Learn not to judge

Ruby Rose is taking over—she debuted on this most recent season of Orange Is the New Black as Stella. Really, if you haven’t watched this season, you’re missing out. She was flawless, and the episodes are just getting better and better. But I’m not here to review this season of the show. I want to talk more about Ruby Rose.

In a recent interview, Rose discussed how growing up with long blond hair and girlish looks meant she was always told how pretty she was. Then she turned 15 and decided to break free of that feminine norm by cutting off her hair. She started getting bullied by boys who claimed they would never hit a girl, but also told her she wasn’t a girl.

Although Rose has grown to embrace her gender fluidity, the bullying she—and anyone else who has dared break a norm—has gone through should be addressed.

We live in an increasingly progressive world, and while many embrace it, there are also those afraid of change. Or at least I like to think the reason they lash out and say such harsh things is because they’re afraid, because then I can be comforted by the fact that one day they can overcome their fears and learn from their mistakes. It doesn’t seem so bad if they’re simply scared, because that means we can explain it. Like explaining to a child that there’s no monster in the closet, we can help them see how their fear is all in their head.

That being said, doesn’t it seem foolish that, no matter how many important events are going on in the world today, we still put so much focus on what individuals look like? We put so much importance on each other’s outward appearances that we often forget to remember we are all human beings, we all have our personalities and we all have feelings.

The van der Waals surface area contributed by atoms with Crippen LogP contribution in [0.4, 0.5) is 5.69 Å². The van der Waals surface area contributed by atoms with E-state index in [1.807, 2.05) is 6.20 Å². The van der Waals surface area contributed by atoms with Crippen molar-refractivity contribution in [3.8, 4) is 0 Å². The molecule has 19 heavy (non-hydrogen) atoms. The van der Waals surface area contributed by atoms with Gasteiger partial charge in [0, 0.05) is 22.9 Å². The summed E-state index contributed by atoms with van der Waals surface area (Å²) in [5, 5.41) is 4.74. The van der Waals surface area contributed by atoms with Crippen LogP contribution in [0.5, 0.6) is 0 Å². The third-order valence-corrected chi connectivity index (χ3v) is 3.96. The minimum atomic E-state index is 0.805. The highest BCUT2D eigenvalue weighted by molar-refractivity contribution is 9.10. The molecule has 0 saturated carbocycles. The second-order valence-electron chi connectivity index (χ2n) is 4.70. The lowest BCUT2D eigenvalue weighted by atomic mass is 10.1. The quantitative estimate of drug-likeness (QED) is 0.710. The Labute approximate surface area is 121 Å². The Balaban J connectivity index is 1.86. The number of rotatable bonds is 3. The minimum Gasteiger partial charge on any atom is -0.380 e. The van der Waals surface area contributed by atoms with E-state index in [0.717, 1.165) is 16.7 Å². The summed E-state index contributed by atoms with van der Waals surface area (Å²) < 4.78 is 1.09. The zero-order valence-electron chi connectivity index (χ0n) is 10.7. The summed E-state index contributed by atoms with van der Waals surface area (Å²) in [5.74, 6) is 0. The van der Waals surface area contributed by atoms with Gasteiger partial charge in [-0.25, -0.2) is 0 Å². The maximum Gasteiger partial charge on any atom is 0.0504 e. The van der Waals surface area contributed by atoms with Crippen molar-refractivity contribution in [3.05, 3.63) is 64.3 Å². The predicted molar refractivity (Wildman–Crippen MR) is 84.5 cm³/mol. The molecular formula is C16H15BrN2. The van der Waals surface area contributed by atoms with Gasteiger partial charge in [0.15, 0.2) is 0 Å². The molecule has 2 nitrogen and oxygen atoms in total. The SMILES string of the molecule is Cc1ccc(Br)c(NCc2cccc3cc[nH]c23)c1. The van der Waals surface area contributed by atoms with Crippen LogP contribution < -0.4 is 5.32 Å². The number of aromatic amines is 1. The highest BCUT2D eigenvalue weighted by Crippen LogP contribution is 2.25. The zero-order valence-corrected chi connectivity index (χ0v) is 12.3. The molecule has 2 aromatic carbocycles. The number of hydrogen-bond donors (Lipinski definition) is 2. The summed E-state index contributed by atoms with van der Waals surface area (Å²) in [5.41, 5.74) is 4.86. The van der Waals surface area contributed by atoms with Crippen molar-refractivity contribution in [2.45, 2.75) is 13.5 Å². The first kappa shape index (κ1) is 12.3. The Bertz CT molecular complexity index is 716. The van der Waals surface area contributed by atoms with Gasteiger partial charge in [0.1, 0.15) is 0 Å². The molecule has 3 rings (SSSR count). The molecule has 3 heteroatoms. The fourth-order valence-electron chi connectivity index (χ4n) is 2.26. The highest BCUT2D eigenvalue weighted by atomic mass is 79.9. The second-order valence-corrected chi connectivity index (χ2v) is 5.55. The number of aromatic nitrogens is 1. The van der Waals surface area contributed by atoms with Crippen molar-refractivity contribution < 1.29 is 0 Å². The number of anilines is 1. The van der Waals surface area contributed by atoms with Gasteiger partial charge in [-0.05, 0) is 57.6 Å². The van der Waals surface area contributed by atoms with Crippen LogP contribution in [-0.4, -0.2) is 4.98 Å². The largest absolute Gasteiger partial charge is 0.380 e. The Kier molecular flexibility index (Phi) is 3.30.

And while many of us like to think bullying is something that happens in high school and stays in high school, that isn’t the case. In fact, we should be trying to resolve the fact that bullying happens at all, rather than just expecting it to occur. In this day and age, with the technology we have, bullying happens with the click of a button. Whether it’s commenting on someone’s profile picture and telling them they’re ugly, or hacking into someone’s account, bullying happens to everyone. Our ages don’t save us.

I’ve repeated this idea in past pieces I’ve written, but I’ll say it again: We are all human and we are all beautiful. To throw your hatred on someone because they don’t fit your idea of what they should look like is an insult—not just to the individual, but to everyone. No one should be forced to fit inside this box of gender-normative fashion with stereotypical hair and looks. We live in a creative world—we shouldn’t subject ourselves to fitting into one small box.

What we should be is kind to one another.